Back in Quito, Batty had new forks (from a Yamaha), a new additional front light and lots of other needed bits serviced. It took a couple days more, but Carlos did a fine job finding parts from other vehicles to replace worn original parts, so Batty was fit for the next 10,000 miles that I probably have left.
Carlos on the right, with his Dad and colleague having just finished all their work on Batty
I moved to a different hostel that Julia and Chris from the ship had recommended. For a couple of nights, along with Cornelia, Yves and Ivo we hooked up for fun dinners and one night went off to find a rock concert in the main park.
Julia and Chris
Dr Carlos, as I now need to call him to differentiate, rode with me for a couple of hours on the way to Banos, a spa town five hours away, set in the lower Andes. It was great for me to have a companion, but I fear are little dull for him as Batty huffed and puffed her way up the steep roads to Chimborazo,  Ecuador's highest peak.
Chimborazo in the background
Banos...beautiful spa town, where I bumped into Jesper in the red tee shirt...a voyager from Panama
I love having my hair cut in new countries

By this stage I was beginning to get itchy feet, and the need to head on South was pressing.  But before Peru I had had an invitation to stay with Dr Carlos's mother in Cuenca. Normally it is a five-hour ride, but if you take the mountain route it takes two days. I haven't particularly planned  which way to go, but the GPS's plan was one of mountains and rough roads. Although this made me a day late, I did see some beautiful Ecuador, and my first roasted  guinea pig.
2 days of fun on these sorts of roads...reaching 9000ft

Batty's sporting her smart new day light

Forget the 'what a sweet thing' nonsense...this chap is for the chop
A national delicacy
 For the first time in now 35,000 miles, something was up with Batty's gearbox. I was able to change down gear, but not up. Fortunately Royal Enfield have a secondary gear selector, to help find neutral, and with a bit of practice one could use the full gear range albeit in a rather clunky way. This happened about an hour from Cuenca.

Dr Carlos was visiting his mother that weekend and I was welcomed   most sincerely by Bina, his mother, and by Susannah and Gustavo, his sister and brother-in-law. They all live in a beautiful apartment building that they designed and built a few years ago which takes up the whole side of a piazza right beside the river. Everyone has their own apartment, and I was given a bedroom in one which acts as an office for their architectural practice.
Lovely Bina at her easel, she was a friend and pupil of Oswaldo Guayasamìn. This lady was the finest of hostesses, treating me to culinary delights and just all round warmth.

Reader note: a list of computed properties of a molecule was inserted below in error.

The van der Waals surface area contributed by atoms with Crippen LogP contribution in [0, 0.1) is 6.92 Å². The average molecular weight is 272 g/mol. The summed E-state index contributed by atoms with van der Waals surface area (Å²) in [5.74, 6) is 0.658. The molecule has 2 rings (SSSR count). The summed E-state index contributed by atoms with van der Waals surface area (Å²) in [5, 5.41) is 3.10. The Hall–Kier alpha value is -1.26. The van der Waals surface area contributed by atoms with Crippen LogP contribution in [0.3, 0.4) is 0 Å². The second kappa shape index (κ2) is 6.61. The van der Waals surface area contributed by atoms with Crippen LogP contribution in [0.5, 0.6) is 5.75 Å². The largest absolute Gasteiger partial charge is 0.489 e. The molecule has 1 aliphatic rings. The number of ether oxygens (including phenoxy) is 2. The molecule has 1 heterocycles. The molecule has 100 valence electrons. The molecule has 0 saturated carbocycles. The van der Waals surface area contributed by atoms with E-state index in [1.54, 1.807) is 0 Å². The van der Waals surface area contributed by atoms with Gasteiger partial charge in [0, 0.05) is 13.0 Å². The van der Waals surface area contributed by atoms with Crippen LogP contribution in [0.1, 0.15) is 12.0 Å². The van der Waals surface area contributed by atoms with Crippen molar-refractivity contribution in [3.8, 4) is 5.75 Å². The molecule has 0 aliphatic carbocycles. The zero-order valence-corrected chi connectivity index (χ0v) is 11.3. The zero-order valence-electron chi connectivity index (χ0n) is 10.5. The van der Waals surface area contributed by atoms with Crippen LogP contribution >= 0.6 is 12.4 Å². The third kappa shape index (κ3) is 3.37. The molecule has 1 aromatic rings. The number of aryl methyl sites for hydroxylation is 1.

Carlos treated me to my first Guinea Pig (known as Cui here) dinner. Very delicious
Carlos called a friend of his, Estefan, and he knew the guys who ran the new Royal Enfield showroom that had opened there only a year or so ago. So early on the Monday morning we were there, and quickly taken to Pedro who did the servicing for them. He quickly found the problem...a broken spring, which was not a spare they kept. Estefan jumped on his bike and after several hours returned saying that he could not find a replacement, but had found a welder who was going to fix it.

Estefan and Sebastian
Sebastian, who runs the Royal Enfield business had, in the meantime, been busy on the phone to his local media is a small city in these terms. So whilst Batty was awaiting her renewed spring, her rider was off doing a couple of magazine and newspaper interviews, followed by a live radio interview with German Peidre, the owner and producer of super949, a local rock radio station. 

Here is a link to a small piece in Amateur magazine
In mid interview Estefan, Sebastian and German...broadcasting straight from the iPhone to the airwaves. This website had a spike of traffic that day, so I hope it sells a few bikes for them
I am awaiting a podcast link to it, although a little in English, mostly it was in rapid fire Spanish. I get that the general line was about how the time to do something different in life is always is never the right time, and it was good to witness someone living their dream. Before the interview started, German had asked about girlfriends in the 30 odd countries I had listed...jockingly I replied, "everyone of them"....then the brute asked the same again live! I muttered something about not wanting to compromise anyone's virtue.....not the radio I think he wanted....

The next day Batty was quickly back together and the plan was to ride with Sebastian and Estefan towards the Peruvian border. However we were joined by three others, and six Royal Enfield's headed off. Batty was at last speaking her own language, having had to put up with Japanese and German  companions since Australia and before that India.

Crossing over the border to Peru was pretty straightforward, and I met Ben there who was on a bike heading the same way. We plan to meet for a drink at lunchtime in a town called Mancora, about 100 miles down the coast. Ben had to be in Cusco for his birthday on Friday,  which meant about 2000 km in two days. One drink led to another and four hours later he set off. I found a hotel. I'm looking forward to hearing the rest of his tale if I catch up with him.